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Glass cent discovered

The only intact glass experimental cent has been certified by the Professional Coin Grading Service. (Photo courtesy PCGS.)

The only intact glass experimental cent has been certified by the Professional Coin Grading Service. (Photo courtesy PCGS.)

America got steel cents in 1943 instead of glass, but a remnant of the World War II search for a copper substitute remains to tantalize collectors.

Researcher Roger W. Burdette has reported the only intact 1942 glass experimental piece.

Made by the Blue Ridge Glass Company it has been certified by the Professional Coin Grading Service, graded PR-64.

The glass experimental piece is presently held in a private collection, according to Burdette.

As he tells its full story, it is made from tempered, yellow-amber transparent glass. It is identical in die alignment to the only other known example, which is broken in half. This is described and illustrated on Pages 95-96 of the book “Pattern and Experimental Pieces of WW-II” by Burdette.

During 1942 the U.S. Mint was searching for a substitute for copper used in the one-cent coin. Copper was a critical war materiel and the War Production Board refused to allocate enough to the Mint to make cents for the next year.

The Mint Bureau began internal experiments that eventually led to adoption of zinc coated steel for the 1943 coins. But the Mint also invited private companies to test various types of plastic in the event metals were not available.

Several makers of plastic buttons and other small items were loaned a pair of cent-size medal dies prepared by Mint engraver John Sinnock. The obverse included a portrait of Liberty copied from the Columbia two centavos. The reverse design was a simple wreath designed by Anthony Paquet in the mid-19th century with the words “United States Mint” added in the center.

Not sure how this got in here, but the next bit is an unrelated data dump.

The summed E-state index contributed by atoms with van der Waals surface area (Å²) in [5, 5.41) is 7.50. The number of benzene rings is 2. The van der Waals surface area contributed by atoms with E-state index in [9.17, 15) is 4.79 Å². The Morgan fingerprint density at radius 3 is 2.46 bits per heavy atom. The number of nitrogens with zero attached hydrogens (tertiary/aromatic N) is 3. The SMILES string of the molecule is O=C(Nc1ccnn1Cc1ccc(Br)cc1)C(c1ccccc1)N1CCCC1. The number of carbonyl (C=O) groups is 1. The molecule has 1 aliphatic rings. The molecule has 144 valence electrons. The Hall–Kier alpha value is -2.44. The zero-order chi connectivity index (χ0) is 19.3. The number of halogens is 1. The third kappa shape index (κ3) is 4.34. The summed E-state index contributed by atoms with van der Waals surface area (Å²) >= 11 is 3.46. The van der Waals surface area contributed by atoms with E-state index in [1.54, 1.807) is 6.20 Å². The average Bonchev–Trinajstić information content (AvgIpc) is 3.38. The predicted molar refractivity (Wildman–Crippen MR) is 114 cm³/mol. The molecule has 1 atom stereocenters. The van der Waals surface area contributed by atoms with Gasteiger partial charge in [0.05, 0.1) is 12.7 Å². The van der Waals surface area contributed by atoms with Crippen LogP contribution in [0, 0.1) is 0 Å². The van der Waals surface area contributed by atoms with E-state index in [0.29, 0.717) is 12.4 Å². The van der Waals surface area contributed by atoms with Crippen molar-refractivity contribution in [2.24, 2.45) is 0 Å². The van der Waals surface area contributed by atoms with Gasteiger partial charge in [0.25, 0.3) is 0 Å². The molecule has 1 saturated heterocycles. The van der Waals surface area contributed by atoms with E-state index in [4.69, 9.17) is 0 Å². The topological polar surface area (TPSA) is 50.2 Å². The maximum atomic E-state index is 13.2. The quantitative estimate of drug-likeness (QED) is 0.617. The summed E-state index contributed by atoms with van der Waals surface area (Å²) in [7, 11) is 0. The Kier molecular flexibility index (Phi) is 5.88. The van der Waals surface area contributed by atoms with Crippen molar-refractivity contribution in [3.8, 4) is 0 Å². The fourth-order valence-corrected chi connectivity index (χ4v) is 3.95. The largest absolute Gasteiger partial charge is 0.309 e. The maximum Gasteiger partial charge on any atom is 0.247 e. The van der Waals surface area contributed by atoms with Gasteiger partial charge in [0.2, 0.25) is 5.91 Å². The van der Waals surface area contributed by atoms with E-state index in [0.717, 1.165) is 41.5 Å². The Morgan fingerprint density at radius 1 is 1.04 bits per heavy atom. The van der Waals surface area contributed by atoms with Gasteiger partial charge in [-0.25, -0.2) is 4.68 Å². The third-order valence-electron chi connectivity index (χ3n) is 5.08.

The experiments were publicized in trade magazines and officials at Blue Ridge Glass Company in Kingsport, Tenn., asked to participate. The Mint had a pair of used dies sent from Colt Manufacturing Co., one of the plastics experimenters, and Blue Ridge obtained tempered glass “blanks” (or “preforms”) from Corning Glass Co.

Blue Ridge had considerable difficulty in making glass 1942 sample coins. For impressing a design into glass, both glass and the dies had to be very hot – just below glass melting temperature – then the glass had to cool quickly to preserve design detail. But Blue Ridge was not able to heat the die, and the resulting experimental cents were softly detailed and had many minute surface imperfections. Blue Ridge described their process and results in a six-page report, which has been preserved among U.S. Mint documents in the National Archives.

The newly identified intact piece weighs – 1.52 grams (approximate), has a diameter of 19.85 mm (approximate)and a thickness of 2.36 mm (approximate)
Because of the manufacturing method, weight and dimensions would vary slightly from one specimen to another.

Designs are noticeably softer than on plastic or metal examples. Surfaces have irregular glass flow patterns as well as micro cracks and crazing of the surfaces as described by the Blue Ridge report of Dec. 8, 1942.

This article was originally printed in Numismatic News. >> Subscribe today.

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